IP6.ROUTE[1]:                           dst = ::1/128, nh = ::, mt = 256
IP6.ROUTE[2]:                           dst = ::1/128, nh = ::, mt = 0, >

But since you just want to get the IP address, just send the output to grep, cut or awk.

Let's do it step by step. (Not sure what's wrong, the code sample format just didn't work for these 3 example.)

  1. Get the IPv4 line

    wolf@linux:~$ nmcli device show lo | grep 4.A IP4.ADDRESS[1]: wolf@linux:~$

  2. Use awk to get the IP

    wolf@linux:~$ nmcli device show lo | awk '/4.A/ {print $2}' wolf@linux:~$

  3. Use cut to remove the CIDR notation (/8)

    wolf@linux:~$ nmcli device show lo | awk '/4.A/ {print $2}' | cut -d / -f1 wolf@linux:~$

There your answer.

Please take note that there are tons of ways to do it using the tools that I demonstrated just now.

Let's recap the commands that I used.

nmcli device show lo | grep 4.A
nmcli device show lo | awk '/4.A/ {print $2}'
nmcli device show lo | awk '/4.A/ {print $2}' | cut -d / -f1

Sample output for these 3 commands

Command 1 output


Command 2 output

Command 3 output
  • nmcli is a good one. It can almost be used without auxiliary tools. Please consider updating the answer with this a bit more native/elegant method: nmcli -g IP4.ADDRESS device show lo | cut -d / -f 1 – Jean Spector Dec 16 '20 at 20:09

The IPv4 address for the default route:

ip address show $(ip route | grep "^default " | head -n1 | grep -Po "(?<=dev )[^ ]+") | grep -Po "(?<=inet )[^ /]+"

The IPv6 address for the default route:

ip address show $(ip route | grep "^default " | head -n1 | grep -Po "(?<=dev )[^ ]+") | grep -Po "(?<=inet6 )[^ /]+"

These only require commands ip and grep with support for -P and -o. The head -1 is required because ip route may show multiple default routes when system has complex enough network setup.

If you don't mind which IP is which, you can just do

ip route | grep -Po '(?<=src )[^ ]+'


hostname --all-ip-addresses
  • It's possible to replace grep -Po with sed or awk if some system exists that supports ip command but not grep -Po. The grep -Po is not defined by POSIX... but POSIX doesn't define any networking commands so you cannot do this with POSIX only tools. – Mikko Rantalainen Dec 17 '20 at 19:50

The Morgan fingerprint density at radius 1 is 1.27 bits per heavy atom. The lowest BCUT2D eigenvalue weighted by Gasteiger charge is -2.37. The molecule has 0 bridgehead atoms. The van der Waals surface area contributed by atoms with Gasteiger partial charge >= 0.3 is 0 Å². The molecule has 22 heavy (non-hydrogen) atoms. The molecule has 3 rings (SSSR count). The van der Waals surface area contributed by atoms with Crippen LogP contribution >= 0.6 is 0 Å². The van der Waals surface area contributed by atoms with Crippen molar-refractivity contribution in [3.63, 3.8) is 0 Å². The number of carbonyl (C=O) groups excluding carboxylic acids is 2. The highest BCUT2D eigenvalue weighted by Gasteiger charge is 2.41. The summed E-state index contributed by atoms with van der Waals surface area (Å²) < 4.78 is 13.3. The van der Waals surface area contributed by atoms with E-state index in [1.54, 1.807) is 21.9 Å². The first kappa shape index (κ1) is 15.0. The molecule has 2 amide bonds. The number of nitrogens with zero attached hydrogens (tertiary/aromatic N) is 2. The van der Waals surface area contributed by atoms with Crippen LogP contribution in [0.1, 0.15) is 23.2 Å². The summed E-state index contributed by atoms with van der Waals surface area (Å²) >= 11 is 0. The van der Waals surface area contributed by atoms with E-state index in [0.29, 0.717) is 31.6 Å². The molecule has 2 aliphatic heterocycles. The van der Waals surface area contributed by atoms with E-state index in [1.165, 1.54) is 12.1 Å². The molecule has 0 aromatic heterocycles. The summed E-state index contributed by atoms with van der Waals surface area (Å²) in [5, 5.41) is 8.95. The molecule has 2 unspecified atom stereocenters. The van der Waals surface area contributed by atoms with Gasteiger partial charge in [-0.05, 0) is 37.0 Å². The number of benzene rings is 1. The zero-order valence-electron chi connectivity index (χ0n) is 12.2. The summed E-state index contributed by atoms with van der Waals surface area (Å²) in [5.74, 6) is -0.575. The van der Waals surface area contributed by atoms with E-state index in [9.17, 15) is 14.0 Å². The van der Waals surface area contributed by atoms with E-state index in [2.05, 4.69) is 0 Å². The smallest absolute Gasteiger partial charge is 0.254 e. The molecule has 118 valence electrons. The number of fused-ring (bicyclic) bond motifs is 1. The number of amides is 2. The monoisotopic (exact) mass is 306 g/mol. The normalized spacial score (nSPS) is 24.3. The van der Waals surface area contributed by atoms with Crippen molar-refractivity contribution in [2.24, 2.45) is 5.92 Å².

the easiest way is as Mikko said

hostname --all-ip-addresses

the output enter image description here

you can also do that for little more details :

ip route

the output enter image description here

ip addr|awk '/eth0/ && /inet/ {gsub(/\/[0-9][0-9]/,""); print $2}'

shows all your ips


On Redhat 64bit, this solved problem for me.

ifconfig $1|sed -n 2p|awk '{ print $2 }'|awk -F : '{ print $2 }'
  • or this: curl ifconfig.me – Statham Sep 30 '17 at 6:21
# Tested on Ubuntu 18.04 and Alpine Linux 
# List IPS of following network interfaces:
# virtual host interfaces
# PCI interfaces
# USB interfaces
# ACPI interfaces
# ETH interfaces
for NETWORK_INTERFACE in $(ls /sys/class/net -al | grep -iE "(/eth[0-9]+$|vif|pci|acpi|usb)" | sed -E "s@.* ([^ ]*) ->.*@\1@"); do 
    IPV4_ADDRESSES=$(ifconfig $NETWORK_INTERFACE | grep -iE '(inet addr[: ]+|inet[: ]+)' | sed -E "s@\s*(inet addr[: ]+|inet[: ]+)([^ ]*) .*@\2@")
    IPV6_ADDRESSES=$(ifconfig $NETWORK_INTERFACE | grep -iE '(inet6 addr[: ]+|inet6[: ]+)' | sed -E "s@\s*(inet6 addr[: ]+|inet6[: ]+)([^ ]*) .*@\2@")
    if [ -n "$IPV4_ADDRESSES" ] || [ -n "$IPV6_ADDRESSES" ]; then
        for IPV4_ADDRESS in $IPV4_ADDRESSES; do 
            echo "IPV4=$IPV4_ADDRESS"
        for IPV6_ADDRESS in $IPV6_ADDRESSES; do 
            echo "IPV6=$IPV6_ADDRESS"

When looking up your external IP address on a NATed host, quite a few answers suggest using HTTP based methods like ifconfig.me eg:

$ curl ifconfig.me/ip

Over the years I have seen many of these sites come and go, I find this DNS based method more robust:

$ dig +short myip.opendns.com @resolver1.opendns.com

I have this handy alias in my ~/.bashrc:

alias wip='dig +short myip.opendns.com @resolver1.opendns.com'

These two ways worked for me:

To get IP address of your interface eth0. Replace eth0 in the below example with your interface name. ifconfig eth0 | grep -w "inet" | tr -s " " | cut -f3 -d" "

Using hostname: This will give you the inet i.e. IPAddress of your etho. using -I will give you inet value of all the interfaces whereever this value is present.

hostname -i


If you don't want to use ifconfig nor regex...

ip addr | grep eth0 | grep inet | awk '{print $2}' | cut -d"/" -f1

I would Use Hostname -L to get just the IP to use as a variable in a script.

  • Perhaps you were trying to say hostname -i or hostname -I? – jlh May 24 '18 at 14:48
  • user@linux:~$ Hostname -L -bash: Hostname: command not found user@linux:~$ 1. Capital H is wrong 2. No such -L – Sabrina Jan 17 '19 at 5:51

Your Answer

By clicking “Post Your Answer”, you agree to our terms of service, privacy policy and cookie policy

Not the answer you're looking for? Browse other questions tagged or ask your own question.